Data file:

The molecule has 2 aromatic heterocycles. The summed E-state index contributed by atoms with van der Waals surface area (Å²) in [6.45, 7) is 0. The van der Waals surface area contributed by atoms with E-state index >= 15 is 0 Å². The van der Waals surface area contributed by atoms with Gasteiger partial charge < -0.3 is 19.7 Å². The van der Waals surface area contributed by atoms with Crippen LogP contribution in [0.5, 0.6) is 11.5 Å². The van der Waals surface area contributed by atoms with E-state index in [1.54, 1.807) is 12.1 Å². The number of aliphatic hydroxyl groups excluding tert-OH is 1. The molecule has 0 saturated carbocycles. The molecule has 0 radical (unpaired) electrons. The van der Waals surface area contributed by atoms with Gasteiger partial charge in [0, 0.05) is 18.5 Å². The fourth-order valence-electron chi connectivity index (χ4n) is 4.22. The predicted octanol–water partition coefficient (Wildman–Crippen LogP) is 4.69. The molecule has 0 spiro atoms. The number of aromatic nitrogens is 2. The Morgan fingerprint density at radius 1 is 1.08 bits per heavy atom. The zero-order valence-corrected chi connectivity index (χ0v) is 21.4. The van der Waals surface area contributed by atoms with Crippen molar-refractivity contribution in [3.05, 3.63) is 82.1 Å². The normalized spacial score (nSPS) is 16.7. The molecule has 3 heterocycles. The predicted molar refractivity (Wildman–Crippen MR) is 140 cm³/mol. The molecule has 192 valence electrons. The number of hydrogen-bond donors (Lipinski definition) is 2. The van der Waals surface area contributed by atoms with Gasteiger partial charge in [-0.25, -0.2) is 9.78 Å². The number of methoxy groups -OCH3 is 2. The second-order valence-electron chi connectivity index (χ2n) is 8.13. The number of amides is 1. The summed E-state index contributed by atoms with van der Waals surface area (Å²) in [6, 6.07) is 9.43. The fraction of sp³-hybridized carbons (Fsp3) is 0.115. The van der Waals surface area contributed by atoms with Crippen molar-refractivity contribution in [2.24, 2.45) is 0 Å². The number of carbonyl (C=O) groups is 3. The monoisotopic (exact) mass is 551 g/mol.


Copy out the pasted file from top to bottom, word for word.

The molecule has 2 aromatic heterocycles. The summed E-state index contributed by atoms with van der Waals surface area (Å²) in [6.45, 7) is 0. The van der Waals surface area contributed by atoms with E-state index >= 15 is 0 Å². The van der Waals surface area contributed by atoms with Gasteiger partial charge < -0.3 is 19.7 Å². The van der Waals surface area contributed by atoms with Crippen LogP contribution in [0.5, 0.6) is 11.5 Å². The van der Waals surface area contributed by atoms with E-state index in [1.54, 1.807) is 12.1 Å². The number of aliphatic hydroxyl groups excluding tert-OH is 1. The molecule has 0 saturated carbocycles. The molecule has 0 radical (unpaired) electrons. The van der Waals surface area contributed by atoms with Gasteiger partial charge in [0, 0.05) is 18.5 Å². The fourth-order valence-electron chi connectivity index (χ4n) is 4.22. The predicted octanol–water partition coefficient (Wildman–Crippen LogP) is 4.69. The molecule has 0 spiro atoms. The number of aromatic nitrogens is 2. The Morgan fingerprint density at radius 1 is 1.08 bits per heavy atom. The zero-order valence-corrected chi connectivity index (χ0v) is 21.4. The van der Waals surface area contributed by atoms with Crippen molar-refractivity contribution in [3.05, 3.63) is 82.1 Å². The normalized spacial score (nSPS) is 16.7. The molecule has 3 heterocycles. The predicted molar refractivity (Wildman–Crippen MR) is 140 cm³/mol. The molecule has 192 valence electrons. The number of hydrogen-bond donors (Lipinski definition) is 2. The van der Waals surface area contributed by atoms with Gasteiger partial charge in [-0.25, -0.2) is 9.78 Å². The number of methoxy groups -OCH3 is 2. The second-order valence-electron chi connectivity index (χ2n) is 8.13. The number of amides is 1. The summed E-state index contributed by atoms with van der Waals surface area (Å²) in [6, 6.07) is 9.43. The fraction of sp³-hybridized carbons (Fsp3) is 0.115. The van der Waals surface area contributed by atoms with Crippen molar-refractivity contribution in [2.24, 2.45) is 0 Å². The number of carbonyl (C=O) groups is 3. The monoisotopic (exact) mass is 551 g/mol.